The ruling on the mask underlines the profound division in attitudes

However, some people who have lost loved ones to Covid were ready to take off their masks.

Jackie Wammock, 60, of Aiken, SC, lost her mother to the virus last year, but she herself had Covid and recovered. “My fear of illness isn’t that high,” she said, adding that she wouldn’t wear a mask unless she has symptoms that suggest disease. In that case, you said: “There is a responsibility towards others”.

Some people said they would keep the masks and continue traveling. Others said they would cancel plans to attend graduation and other family events. Mr. Barcelo was one of many who said they would drive instead of fly this summer if they could. Emerald North, a 71-year-old painter and sculptor from Cochiti Lake, NM, said she would be willing to drive long distances – up to 1,000 miles – to avoid flying.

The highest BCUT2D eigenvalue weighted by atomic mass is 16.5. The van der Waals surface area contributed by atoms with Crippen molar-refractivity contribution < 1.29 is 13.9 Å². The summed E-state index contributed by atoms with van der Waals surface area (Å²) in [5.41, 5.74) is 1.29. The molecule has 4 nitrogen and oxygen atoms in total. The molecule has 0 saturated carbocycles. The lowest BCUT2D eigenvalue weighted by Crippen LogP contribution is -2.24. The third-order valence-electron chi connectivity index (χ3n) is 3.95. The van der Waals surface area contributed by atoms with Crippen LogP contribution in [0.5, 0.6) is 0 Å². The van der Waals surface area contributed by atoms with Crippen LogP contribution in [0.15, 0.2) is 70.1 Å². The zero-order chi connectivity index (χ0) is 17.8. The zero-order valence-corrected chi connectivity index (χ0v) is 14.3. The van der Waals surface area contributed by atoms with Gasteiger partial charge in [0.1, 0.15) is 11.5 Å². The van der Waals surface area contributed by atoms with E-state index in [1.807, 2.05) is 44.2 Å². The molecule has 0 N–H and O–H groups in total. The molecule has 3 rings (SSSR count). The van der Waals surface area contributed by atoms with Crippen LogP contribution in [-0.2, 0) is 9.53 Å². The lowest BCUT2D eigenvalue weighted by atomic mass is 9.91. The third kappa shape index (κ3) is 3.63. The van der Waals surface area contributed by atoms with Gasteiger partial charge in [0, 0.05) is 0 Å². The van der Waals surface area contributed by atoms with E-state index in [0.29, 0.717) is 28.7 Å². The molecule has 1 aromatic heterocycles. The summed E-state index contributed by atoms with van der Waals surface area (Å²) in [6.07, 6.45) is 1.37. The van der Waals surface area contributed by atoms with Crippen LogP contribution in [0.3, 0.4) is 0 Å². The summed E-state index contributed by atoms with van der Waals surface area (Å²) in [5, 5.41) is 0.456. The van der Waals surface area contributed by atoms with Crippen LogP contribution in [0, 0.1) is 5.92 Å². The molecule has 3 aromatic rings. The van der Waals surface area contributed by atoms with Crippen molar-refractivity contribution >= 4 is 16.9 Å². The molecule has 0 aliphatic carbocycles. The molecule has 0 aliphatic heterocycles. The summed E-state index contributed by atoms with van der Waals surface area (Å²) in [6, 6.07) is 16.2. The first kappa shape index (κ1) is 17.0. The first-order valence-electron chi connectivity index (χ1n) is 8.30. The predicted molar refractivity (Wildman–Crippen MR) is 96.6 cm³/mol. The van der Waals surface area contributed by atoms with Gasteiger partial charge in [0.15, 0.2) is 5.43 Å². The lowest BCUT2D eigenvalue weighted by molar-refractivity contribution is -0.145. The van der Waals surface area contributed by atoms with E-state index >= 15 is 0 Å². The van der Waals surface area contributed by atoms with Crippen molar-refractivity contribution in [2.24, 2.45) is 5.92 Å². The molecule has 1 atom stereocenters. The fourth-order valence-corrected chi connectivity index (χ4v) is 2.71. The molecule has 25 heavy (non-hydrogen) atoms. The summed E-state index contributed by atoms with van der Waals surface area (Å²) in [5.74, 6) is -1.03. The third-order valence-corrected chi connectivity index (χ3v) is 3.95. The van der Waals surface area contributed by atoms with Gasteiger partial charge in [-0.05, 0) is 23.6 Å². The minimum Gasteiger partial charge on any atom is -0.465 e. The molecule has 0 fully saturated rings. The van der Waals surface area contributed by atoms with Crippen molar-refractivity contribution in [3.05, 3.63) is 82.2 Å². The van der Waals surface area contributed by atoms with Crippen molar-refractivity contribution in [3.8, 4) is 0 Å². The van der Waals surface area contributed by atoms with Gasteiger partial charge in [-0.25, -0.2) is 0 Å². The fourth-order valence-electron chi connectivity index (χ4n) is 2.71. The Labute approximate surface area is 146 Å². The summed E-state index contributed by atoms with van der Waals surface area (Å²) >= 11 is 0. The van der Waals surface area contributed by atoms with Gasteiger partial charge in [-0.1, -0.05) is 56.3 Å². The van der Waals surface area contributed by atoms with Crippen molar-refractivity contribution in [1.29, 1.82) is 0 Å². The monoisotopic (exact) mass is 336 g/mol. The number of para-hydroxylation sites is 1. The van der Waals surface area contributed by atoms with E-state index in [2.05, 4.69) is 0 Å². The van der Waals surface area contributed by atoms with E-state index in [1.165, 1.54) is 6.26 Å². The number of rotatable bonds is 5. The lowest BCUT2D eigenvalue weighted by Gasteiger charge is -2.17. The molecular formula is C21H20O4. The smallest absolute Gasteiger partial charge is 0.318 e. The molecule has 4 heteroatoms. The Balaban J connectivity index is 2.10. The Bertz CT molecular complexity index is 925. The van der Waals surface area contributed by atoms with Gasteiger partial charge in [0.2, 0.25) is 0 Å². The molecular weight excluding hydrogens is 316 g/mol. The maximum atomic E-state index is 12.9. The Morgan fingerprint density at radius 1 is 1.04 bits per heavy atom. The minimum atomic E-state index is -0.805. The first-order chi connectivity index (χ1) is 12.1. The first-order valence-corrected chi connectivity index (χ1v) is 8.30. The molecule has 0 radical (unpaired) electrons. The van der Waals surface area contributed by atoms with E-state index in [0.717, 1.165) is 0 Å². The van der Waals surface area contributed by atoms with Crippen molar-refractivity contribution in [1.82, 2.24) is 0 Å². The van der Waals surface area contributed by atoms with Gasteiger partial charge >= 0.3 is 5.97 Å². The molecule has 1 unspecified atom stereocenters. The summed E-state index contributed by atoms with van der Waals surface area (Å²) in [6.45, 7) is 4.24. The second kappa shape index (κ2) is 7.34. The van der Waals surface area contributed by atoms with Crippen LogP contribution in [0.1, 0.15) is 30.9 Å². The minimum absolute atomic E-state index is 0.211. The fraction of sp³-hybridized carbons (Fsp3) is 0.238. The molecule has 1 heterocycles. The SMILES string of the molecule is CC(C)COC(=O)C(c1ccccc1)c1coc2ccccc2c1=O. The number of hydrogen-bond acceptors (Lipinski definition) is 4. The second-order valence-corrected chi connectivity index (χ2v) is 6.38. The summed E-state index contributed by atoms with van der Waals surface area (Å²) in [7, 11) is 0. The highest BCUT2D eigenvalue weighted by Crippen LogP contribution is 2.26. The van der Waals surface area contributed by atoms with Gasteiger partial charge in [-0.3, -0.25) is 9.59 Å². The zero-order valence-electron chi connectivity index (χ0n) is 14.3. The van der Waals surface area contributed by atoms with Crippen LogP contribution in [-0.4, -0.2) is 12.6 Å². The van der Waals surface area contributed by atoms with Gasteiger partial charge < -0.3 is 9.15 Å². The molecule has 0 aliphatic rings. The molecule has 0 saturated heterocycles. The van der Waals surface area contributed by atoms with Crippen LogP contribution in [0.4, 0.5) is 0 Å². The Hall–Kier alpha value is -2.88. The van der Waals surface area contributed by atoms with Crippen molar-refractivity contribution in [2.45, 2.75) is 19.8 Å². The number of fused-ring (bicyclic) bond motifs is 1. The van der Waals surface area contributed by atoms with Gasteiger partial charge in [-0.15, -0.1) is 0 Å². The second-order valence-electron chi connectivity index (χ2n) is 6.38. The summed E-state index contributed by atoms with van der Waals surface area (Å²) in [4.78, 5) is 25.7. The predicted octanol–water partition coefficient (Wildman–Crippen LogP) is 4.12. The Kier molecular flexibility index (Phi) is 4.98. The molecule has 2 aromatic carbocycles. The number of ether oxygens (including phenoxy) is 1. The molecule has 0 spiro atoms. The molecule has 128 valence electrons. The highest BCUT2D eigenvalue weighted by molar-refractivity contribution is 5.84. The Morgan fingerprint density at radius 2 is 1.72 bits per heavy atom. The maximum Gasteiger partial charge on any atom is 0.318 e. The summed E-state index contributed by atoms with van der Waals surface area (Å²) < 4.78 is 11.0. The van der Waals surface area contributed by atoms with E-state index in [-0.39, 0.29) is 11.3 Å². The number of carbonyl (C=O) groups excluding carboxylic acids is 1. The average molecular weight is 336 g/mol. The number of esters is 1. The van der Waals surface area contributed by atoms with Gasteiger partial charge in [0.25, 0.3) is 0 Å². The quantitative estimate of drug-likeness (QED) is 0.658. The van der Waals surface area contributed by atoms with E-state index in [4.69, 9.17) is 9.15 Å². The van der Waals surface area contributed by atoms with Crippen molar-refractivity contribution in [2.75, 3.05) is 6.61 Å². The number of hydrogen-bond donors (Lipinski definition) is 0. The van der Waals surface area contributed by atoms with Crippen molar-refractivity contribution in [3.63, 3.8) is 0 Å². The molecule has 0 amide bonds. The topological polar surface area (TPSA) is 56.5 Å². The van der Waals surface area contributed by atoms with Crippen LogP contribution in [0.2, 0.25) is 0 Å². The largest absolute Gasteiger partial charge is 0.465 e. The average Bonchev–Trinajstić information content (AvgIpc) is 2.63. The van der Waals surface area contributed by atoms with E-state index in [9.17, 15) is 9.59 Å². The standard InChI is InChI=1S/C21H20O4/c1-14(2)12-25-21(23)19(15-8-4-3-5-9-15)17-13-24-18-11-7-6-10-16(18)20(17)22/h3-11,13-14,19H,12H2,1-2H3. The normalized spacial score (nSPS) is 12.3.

Some who can afford it have said they would upgrade to first or business class to ensure better social distancing on planes and trains.

Others are changing their plans. Dr Ellen Tabor, a New York doctor who works in a non-profit organization, ditched plans for a trip to Italy to minimize the risk of exposure. Instead, she will go on vacation to Columbia County, New York.

“Masks are a small burden,” says Dr. Tabor said. “The virus is great”.